How qualitative information helped to shape quantitative research instruments in Rwanda

Rwanda experienced extreme violence and genocide during a three month period starting in April 1994. In the northern regions, there had been ongoing violence since 1990. Many inhabitants still suffer emotionally from the consequences of this era. We performed a quantitative study to measure the effectiveness of sociotherapy; a community based psychosocial intervention carried out in northern Rwanda.

Introducing the IASC Mental Health and Psychosocial Support Guidelines in Emergencies in Nepal: a process description

A rich set of reflections on experiences with the Inter Agency Standing Committee Mental Health and Psychosocial Support Guidelines in Emergency Settings has recently been published in this journal. This paper describes a case study of using the guidelines in Nepal, which focused primarily on detailed implementation of preparatory steps. In effect, it describes a multi-agency process of using the guidelines as a tool to raise awareness,foster coordination and systematically integrate mental health and psychosocial considerations within the humanitarian cluster approach in Nepal.

Agricultural cycle and the prevalence of posttraumatic stress disorder: A longitudinal community study in postwar Mozambique

The influence of physical activity on the prevalence and remission of war-related mental disturbances has never been systematically evaluated. This study examined the influence ofparticipation in the agricultural cycle on the posttraumatic stress disorder (PTSD) prevalence and correlated symptoms longitudinally in postcivil war Mozambique. Prevalence rates were examined in the end and the outset of the agricultural cycle in a community population (N = 240).

Association of torture and other potentially traumatic events with mental health outcomes among populations exposed to mass conflict and displacement: a systematic review and meta-analysis

Context Uncertainties continue about the roles that methodological factors and key risk factors, particularly torture and other potentially traumatic events (PTEs), play in the variation of reported prevalence rates of posttraumatic stress disorder (PTSD) and depression across epidemiologic surveys among postconflict populations worldwide.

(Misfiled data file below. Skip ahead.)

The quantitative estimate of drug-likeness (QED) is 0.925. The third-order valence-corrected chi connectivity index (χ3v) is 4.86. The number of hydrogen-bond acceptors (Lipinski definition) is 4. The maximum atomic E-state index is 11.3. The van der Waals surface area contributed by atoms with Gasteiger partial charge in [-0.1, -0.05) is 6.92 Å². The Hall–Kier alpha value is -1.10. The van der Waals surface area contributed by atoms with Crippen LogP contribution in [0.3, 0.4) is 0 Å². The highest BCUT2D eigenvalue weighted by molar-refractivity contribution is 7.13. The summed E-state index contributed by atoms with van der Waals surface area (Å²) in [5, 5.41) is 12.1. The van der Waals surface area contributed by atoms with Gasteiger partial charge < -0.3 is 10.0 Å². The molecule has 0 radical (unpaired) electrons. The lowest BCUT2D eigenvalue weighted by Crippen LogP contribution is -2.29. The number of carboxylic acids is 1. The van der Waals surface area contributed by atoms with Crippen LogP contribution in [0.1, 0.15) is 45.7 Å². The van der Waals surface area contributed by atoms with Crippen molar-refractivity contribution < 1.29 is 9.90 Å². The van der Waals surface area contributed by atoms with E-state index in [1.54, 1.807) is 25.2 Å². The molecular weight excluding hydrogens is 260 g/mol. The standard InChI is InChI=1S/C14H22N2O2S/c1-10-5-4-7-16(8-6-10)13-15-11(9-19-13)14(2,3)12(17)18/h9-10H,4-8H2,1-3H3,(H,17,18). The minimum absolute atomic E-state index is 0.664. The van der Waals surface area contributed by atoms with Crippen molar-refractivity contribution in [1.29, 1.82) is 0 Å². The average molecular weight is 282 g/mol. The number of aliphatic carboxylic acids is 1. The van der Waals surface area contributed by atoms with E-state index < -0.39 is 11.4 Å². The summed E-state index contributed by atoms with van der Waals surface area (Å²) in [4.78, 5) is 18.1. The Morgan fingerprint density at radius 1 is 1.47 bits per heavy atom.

Objective To undertake a systematic review and meta-regression of the prevalence rates of PTSD and depression in the refugee and postconflict mental health field.

Severe mental disorders in complex emergencies

People with severe mental disorders are a neglected and vulnerable group in complex emergencies. Here, we describe field experiences in establishing mental health services in five humanitarian settings. We show data to quantify the issue, and suggest reasons for this neglect. We then outline the actions needed to establish services in these settings, including the provision of practical training, medication, psychosocial supports, and, when appropriate, work with traditional healers.

Intervention Healing communities by strengthening social capital: a Narrative Theatre approach

Chapter 1: What is Narrative Theatre: an introduction to the approach and conceptual framework

The effects of trauma on community life

Combining qualitative and quantitative research methods to support psychosocial and mental health programmes in complex emergencies. Introduction to this Special Issue

This special edition of Intervention is dedicated to applied research in the field of mental health and psychosocial wellbeing. Here ‘applied’ refers to research useful in programme design, monitoring and evaluation. The issue focuses on disasters and complex emergencies, because conducting research and interventions under these conditions is one of the field’s major challenges.

Expulsion of Burundian refugees from Tanzania: experiences with the use of the IASC Guidelines on Mental Health and Psychosocial Support in Emergency Settings

The IASC Guidelines on Mental Health and Psychosocial Support in Emergency Settings were helpful in organizing mental health and psychosocial support services for Burundians who were expelled from Tanzania. Key aspects of the guidelines were the restoration of social support for people in acute distress, the use of Psychological First Aid, and the provision of care for those with pre-existing mental health problems.